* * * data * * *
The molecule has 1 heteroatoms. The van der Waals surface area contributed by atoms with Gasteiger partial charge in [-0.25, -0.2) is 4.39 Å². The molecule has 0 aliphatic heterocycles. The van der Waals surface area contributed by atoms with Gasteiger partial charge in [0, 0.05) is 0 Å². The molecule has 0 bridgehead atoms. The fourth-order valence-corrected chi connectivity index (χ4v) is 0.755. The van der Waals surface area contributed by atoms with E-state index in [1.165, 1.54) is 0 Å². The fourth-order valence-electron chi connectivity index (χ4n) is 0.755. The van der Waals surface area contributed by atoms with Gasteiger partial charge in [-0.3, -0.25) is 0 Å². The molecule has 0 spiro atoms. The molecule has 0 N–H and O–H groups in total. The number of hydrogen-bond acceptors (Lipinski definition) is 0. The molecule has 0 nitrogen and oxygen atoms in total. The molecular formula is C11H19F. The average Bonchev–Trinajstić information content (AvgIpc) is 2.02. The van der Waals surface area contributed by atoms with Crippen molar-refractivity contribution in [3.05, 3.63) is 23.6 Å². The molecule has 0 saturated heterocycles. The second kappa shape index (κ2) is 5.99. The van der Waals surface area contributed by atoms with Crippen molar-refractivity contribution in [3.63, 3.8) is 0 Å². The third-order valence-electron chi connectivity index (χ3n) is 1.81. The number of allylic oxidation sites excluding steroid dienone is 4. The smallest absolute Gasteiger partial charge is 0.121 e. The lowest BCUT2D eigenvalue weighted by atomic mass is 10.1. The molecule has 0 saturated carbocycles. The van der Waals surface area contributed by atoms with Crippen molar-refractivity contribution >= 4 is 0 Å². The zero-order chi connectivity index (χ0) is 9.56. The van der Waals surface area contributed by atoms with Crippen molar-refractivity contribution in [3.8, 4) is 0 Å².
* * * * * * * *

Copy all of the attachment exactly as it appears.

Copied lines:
The molecule has 1 heteroatoms. The van der Waals surface area contributed by atoms with Gasteiger partial charge in [-0.25, -0.2) is 4.39 Å². The molecule has 0 aliphatic heterocycles. The van der Waals surface area contributed by atoms with Gasteiger partial charge in [0, 0.05) is 0 Å². The molecule has 0 bridgehead atoms. The fourth-order valence-corrected chi connectivity index (χ4v) is 0.755. The van der Waals surface area contributed by atoms with E-state index in [1.165, 1.54) is 0 Å². The fourth-order valence-electron chi connectivity index (χ4n) is 0.755. The van der Waals surface area contributed by atoms with Gasteiger partial charge in [-0.3, -0.25) is 0 Å². The molecule has 0 spiro atoms. The molecule has 0 N–H and O–H groups in total. The number of hydrogen-bond acceptors (Lipinski definition) is 0. The molecule has 0 nitrogen and oxygen atoms in total. The molecular formula is C11H19F. The average Bonchev–Trinajstić information content (AvgIpc) is 2.02. The van der Waals surface area contributed by atoms with Crippen molar-refractivity contribution in [3.05, 3.63) is 23.6 Å². The molecule has 0 saturated heterocycles. The second kappa shape index (κ2) is 5.99. The van der Waals surface area contributed by atoms with Crippen molar-refractivity contribution in [3.63, 3.8) is 0 Å². The third-order valence-electron chi connectivity index (χ3n) is 1.81. The number of allylic oxidation sites excluding steroid dienone is 4. The smallest absolute Gasteiger partial charge is 0.121 e. The lowest BCUT2D eigenvalue weighted by atomic mass is 10.1. The molecule has 0 saturated carbocycles. The van der Waals surface area contributed by atoms with Crippen molar-refractivity contribution >= 4 is 0 Å². The zero-order chi connectivity index (χ0) is 9.56. The van der Waals surface area contributed by atoms with Crippen molar-refractivity contribution in [3.8, 4) is 0 Å².